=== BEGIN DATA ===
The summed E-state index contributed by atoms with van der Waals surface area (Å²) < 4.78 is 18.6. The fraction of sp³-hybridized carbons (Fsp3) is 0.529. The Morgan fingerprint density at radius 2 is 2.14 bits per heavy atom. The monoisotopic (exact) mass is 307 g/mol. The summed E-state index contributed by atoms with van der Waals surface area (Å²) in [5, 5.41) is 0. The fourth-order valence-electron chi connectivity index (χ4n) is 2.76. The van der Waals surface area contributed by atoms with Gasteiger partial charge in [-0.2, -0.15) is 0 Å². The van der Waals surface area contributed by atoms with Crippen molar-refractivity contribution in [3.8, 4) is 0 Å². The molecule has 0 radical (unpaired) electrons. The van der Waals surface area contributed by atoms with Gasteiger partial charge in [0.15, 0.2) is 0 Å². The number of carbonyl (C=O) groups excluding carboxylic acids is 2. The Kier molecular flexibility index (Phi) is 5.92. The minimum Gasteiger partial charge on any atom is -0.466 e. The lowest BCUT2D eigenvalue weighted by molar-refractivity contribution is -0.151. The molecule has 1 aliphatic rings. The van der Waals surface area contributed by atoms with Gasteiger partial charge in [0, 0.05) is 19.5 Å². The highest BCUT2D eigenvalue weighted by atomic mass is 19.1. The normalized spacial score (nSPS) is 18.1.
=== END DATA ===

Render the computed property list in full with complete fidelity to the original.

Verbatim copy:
The summed E-state index contributed by atoms with van der Waals surface area (Å²) < 4.78 is 18.6. The fraction of sp³-hybridized carbons (Fsp3) is 0.529. The Morgan fingerprint density at radius 2 is 2.14 bits per heavy atom. The monoisotopic (exact) mass is 307 g/mol. The summed E-state index contributed by atoms with van der Waals surface area (Å²) in [5, 5.41) is 0. The fourth-order valence-electron chi connectivity index (χ4n) is 2.76. The van der Waals surface area contributed by atoms with Gasteiger partial charge in [-0.2, -0.15) is 0 Å². The van der Waals surface area contributed by atoms with Crippen molar-refractivity contribution in [3.8, 4) is 0 Å². The molecule has 0 radical (unpaired) electrons. The van der Waals surface area contributed by atoms with Gasteiger partial charge in [0.15, 0.2) is 0 Å². The number of carbonyl (C=O) groups excluding carboxylic acids is 2. The Kier molecular flexibility index (Phi) is 5.92. The minimum Gasteiger partial charge on any atom is -0.466 e. The lowest BCUT2D eigenvalue weighted by molar-refractivity contribution is -0.151. The molecule has 1 aliphatic rings. The van der Waals surface area contributed by atoms with Gasteiger partial charge in [0, 0.05) is 19.5 Å². The highest BCUT2D eigenvalue weighted by atomic mass is 19.1. The normalized spacial score (nSPS) is 18.1.